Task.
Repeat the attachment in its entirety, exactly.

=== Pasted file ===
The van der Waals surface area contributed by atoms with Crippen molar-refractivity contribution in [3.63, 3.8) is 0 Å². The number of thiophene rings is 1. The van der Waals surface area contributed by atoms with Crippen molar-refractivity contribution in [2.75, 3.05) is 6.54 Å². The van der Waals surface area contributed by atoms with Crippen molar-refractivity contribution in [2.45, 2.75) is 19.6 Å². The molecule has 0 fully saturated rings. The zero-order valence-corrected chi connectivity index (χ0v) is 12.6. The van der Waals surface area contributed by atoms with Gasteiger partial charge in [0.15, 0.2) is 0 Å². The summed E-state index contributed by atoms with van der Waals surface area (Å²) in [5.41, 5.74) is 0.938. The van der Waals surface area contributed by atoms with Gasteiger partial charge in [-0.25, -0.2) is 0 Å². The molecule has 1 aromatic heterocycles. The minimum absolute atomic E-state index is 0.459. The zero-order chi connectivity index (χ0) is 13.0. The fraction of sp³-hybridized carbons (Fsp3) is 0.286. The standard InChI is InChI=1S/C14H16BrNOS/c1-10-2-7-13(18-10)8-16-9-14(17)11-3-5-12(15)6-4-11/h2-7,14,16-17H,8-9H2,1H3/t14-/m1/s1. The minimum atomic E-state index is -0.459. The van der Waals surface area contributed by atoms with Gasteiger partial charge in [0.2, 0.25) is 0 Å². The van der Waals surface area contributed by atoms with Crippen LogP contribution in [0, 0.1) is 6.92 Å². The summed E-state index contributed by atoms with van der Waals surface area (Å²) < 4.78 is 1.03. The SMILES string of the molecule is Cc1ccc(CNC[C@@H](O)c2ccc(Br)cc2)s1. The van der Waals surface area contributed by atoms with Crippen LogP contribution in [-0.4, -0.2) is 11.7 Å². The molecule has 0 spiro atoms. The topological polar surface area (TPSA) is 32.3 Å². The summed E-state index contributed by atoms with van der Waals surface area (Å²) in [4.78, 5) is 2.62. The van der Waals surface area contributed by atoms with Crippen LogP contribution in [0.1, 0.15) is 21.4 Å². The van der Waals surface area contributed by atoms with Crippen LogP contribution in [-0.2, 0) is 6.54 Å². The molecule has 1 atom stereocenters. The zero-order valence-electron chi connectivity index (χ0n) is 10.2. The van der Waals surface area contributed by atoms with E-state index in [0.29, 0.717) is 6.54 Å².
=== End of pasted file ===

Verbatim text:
The van der Waals surface area contributed by atoms with Crippen molar-refractivity contribution in [3.63, 3.8) is 0 Å². The number of thiophene rings is 1. The van der Waals surface area contributed by atoms with Crippen molar-refractivity contribution in [2.75, 3.05) is 6.54 Å². The van der Waals surface area contributed by atoms with Crippen molar-refractivity contribution in [2.45, 2.75) is 19.6 Å². The molecule has 0 fully saturated rings. The zero-order valence-corrected chi connectivity index (χ0v) is 12.6. The van der Waals surface area contributed by atoms with Gasteiger partial charge in [0.15, 0.2) is 0 Å². The summed E-state index contributed by atoms with van der Waals surface area (Å²) in [5.41, 5.74) is 0.938. The van der Waals surface area contributed by atoms with Gasteiger partial charge in [-0.25, -0.2) is 0 Å². The molecule has 1 aromatic heterocycles. The minimum absolute atomic E-state index is 0.459. The zero-order chi connectivity index (χ0) is 13.0. The fraction of sp³-hybridized carbons (Fsp3) is 0.286. The standard InChI is InChI=1S/C14H16BrNOS/c1-10-2-7-13(18-10)8-16-9-14(17)11-3-5-12(15)6-4-11/h2-7,14,16-17H,8-9H2,1H3/t14-/m1/s1. The minimum atomic E-state index is -0.459. The van der Waals surface area contributed by atoms with Gasteiger partial charge in [0.2, 0.25) is 0 Å². The van der Waals surface area contributed by atoms with Crippen LogP contribution in [0, 0.1) is 6.92 Å². The summed E-state index contributed by atoms with van der Waals surface area (Å²) < 4.78 is 1.03. The SMILES string of the molecule is Cc1ccc(CNC[C@@H](O)c2ccc(Br)cc2)s1. The van der Waals surface area contributed by atoms with Crippen LogP contribution in [-0.4, -0.2) is 11.7 Å². The molecule has 0 spiro atoms. The topological polar surface area (TPSA) is 32.3 Å². The summed E-state index contributed by atoms with van der Waals surface area (Å²) in [4.78, 5) is 2.62. The van der Waals surface area contributed by atoms with Crippen LogP contribution in [0.1, 0.15) is 21.4 Å². The van der Waals surface area contributed by atoms with Crippen LogP contribution in [-0.2, 0) is 6.54 Å². The molecule has 1 atom stereocenters. The zero-order valence-electron chi connectivity index (χ0n) is 10.2. The van der Waals surface area contributed by atoms with E-state index in [0.29, 0.717) is 6.54 Å².